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View Diary: The Angry Atlantic - It's So Going to Get Worse (122 comments)

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  •  Hurricanes South of the Equator (4.00)
    In addition to hurricanes occuring farther north, they are also occuring farther south.  Last year, for the first time on record, on March 28th to be exact, a nameless hurricane crashed into Brazil. The storm made landfall near Torres, a small town in the state of Santa Catarina about 500 miles south of Rio de Janeiro. Weather satellites have been circling Earth for more than 40 years. During that time they've spotted hurricanes or in the northern Atlantic Ocean, and on both sides of the equator in the Pacific and Indian Oceans, but never before in the south Atlantic.
    This is because vertical wind shears in the south Atlantic are too strong for hurricanes. Winds in the upper troposphere (about 10 km high) are 20+ mph faster than winds at the ocean surface. This difference, or shear, rips storms apart before they intensify too much.  But I guess things are changing...

    The Brazilian hurricane on March 26, 2004, as seen by the Moderate Resolution Imaging Spectroradiometer (MODIS) on the Terra satellite.

    •  Very cool picture (none)
      I had forgotten about that hurricane.

      It looks so funky, on account it spins the wrong way. :)

      It's only Nero-esque if the city is burning. :)

      by cskendrick on Wed Sep 21, 2005 at 04:02:51 PM PDT

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      •  Coriolis Force (none)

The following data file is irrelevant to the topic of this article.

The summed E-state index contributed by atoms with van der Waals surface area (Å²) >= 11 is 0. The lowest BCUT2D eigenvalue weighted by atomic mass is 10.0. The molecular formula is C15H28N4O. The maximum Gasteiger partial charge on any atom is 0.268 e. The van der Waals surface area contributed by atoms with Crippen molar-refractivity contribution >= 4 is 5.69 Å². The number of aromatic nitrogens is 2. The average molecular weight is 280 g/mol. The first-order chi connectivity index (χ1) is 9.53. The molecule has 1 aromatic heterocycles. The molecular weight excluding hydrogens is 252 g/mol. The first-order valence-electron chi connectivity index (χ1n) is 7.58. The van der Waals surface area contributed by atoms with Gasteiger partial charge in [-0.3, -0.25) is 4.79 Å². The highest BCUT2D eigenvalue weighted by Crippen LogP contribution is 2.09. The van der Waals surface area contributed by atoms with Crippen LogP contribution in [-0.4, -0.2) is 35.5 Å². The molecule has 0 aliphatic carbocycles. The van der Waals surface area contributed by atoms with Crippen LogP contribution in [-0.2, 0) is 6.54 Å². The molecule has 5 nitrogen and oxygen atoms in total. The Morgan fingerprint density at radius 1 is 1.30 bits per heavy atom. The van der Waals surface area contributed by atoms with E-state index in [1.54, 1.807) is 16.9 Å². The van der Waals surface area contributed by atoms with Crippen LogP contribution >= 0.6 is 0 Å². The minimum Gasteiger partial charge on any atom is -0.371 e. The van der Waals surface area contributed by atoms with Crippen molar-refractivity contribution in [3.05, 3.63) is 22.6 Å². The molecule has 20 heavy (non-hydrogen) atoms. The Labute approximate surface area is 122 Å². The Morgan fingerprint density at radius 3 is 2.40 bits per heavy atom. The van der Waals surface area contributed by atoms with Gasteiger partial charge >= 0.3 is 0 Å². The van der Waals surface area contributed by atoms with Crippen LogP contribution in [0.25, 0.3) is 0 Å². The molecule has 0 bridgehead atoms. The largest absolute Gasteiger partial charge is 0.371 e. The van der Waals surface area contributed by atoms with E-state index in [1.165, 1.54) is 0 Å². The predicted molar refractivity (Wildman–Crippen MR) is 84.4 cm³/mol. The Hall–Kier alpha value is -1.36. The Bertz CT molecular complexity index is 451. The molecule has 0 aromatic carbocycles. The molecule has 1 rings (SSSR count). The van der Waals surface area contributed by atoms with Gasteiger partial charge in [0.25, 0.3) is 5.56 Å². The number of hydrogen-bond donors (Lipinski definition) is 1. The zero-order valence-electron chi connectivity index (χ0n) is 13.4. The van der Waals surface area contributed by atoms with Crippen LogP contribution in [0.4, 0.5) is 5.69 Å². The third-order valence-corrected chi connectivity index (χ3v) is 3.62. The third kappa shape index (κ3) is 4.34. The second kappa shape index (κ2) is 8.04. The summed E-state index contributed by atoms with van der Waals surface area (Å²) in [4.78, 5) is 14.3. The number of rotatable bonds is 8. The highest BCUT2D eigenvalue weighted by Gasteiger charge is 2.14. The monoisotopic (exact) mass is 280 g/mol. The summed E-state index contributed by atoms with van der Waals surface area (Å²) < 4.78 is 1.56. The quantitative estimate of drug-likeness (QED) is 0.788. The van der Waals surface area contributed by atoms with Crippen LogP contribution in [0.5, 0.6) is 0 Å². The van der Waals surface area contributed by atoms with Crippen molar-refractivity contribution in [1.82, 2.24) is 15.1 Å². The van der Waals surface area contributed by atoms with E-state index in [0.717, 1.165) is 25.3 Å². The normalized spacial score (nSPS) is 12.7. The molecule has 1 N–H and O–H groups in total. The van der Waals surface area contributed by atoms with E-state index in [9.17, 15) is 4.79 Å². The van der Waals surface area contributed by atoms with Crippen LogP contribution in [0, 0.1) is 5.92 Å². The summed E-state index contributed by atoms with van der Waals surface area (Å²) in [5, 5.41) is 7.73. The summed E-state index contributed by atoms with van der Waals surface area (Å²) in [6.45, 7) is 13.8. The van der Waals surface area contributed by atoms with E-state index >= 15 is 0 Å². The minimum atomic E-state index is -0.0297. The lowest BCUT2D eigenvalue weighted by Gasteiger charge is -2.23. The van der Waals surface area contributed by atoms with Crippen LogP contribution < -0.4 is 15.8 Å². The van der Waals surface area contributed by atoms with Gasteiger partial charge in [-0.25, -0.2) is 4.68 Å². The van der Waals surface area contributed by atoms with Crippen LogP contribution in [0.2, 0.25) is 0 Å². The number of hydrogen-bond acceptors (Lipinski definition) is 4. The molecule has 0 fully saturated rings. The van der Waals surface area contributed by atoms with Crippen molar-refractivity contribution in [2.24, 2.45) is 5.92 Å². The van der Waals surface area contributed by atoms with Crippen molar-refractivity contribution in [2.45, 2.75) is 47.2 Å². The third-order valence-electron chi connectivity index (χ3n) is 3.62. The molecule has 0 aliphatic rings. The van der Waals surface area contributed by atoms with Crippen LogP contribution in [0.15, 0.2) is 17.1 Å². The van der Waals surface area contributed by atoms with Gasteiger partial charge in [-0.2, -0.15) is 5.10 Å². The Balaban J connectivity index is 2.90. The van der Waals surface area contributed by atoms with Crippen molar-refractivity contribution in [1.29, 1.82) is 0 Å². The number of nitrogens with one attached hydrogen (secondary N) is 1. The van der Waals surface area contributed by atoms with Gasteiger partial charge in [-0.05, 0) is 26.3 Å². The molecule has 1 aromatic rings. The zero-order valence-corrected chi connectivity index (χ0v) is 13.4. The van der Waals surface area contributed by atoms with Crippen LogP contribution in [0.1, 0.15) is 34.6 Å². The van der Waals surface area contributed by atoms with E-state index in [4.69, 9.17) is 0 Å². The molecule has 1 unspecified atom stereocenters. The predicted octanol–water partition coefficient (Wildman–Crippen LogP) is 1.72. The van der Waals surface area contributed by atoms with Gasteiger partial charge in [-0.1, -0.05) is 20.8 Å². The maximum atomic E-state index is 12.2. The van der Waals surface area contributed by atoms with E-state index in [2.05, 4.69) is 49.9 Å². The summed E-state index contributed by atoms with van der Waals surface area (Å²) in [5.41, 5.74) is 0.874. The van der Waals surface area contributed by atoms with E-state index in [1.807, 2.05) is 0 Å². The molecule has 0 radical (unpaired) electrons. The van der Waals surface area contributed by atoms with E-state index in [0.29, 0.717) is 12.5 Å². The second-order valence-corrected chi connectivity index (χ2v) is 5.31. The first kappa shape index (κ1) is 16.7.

makes it spin clockwise in the Southern Hemisphere, just like Brazilian toilets spin their water clockwise, and ours counter-clockwise.

        Oh what a tangled web we weave, When first we practise to deceive! Sir Walter Scott.

        by tomathawl on Wed Sep 21, 2005 at 06:58:15 PM PDT

        [ Parent ]

      •  Ooops... (none)
        Since this excellent work is your diary, you obviously already knew that.  I should have looked at the signature before I made a comment.  Sorry...

        Oh what a tangled web we weave, When first we practise to deceive! Sir Walter Scott.

        by tomathawl on Wed Sep 21, 2005 at 07:00:05 PM PDT

        [ Parent ]

    •  an interesting effect of global warming... (none)
      is that the temperature difference between the poles and the equator will decrease (this will likely be less so for the Southern Hemisphere, since Antarctica will take a lot longer to warm up).  This reduces the speed of the jet stream which is driven by temperature contrast (at least averaged over the full globe, may not be true in specific regions).  This in turn would reduce wind shear, which is mentioned as the reason the S Atlantic doesn't have tropical systems, at least for the last 40 years, until this past S Hemisphere fall.

      Be a patriot...Buy a hybrid vehicle!

      by billlaurelMD on Wed Sep 21, 2005 at 05:37:46 PM PDT

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      •  Something I've been mulling over (4.00)
        Is what happens to ocean currents once convection over the miles-deep abyssal plains kicks in. They are the last-ditch heat sinks -- hundreds of millions of cubic kilometers of nearly-freezing water.

        I think they'll kick start a brief cooling period until fully saturated, but once the oceans are uniformly subtropical in temperature, that's when the environment truly goes pear-shaped.

        It's only Nero-esque if the city is burning. :)

        by cskendrick on Wed Sep 21, 2005 at 05:47:40 PM PDT

        [ Parent ]

    •  Awsome photo (none)
      via the Moderate Resolution Imaging Spectroradiometer.  

      Is there an Extreme Resolution Imaging Spectroradiometer? (I'd like so see an ex-girlfriend stuck on an obscenely large wave.)

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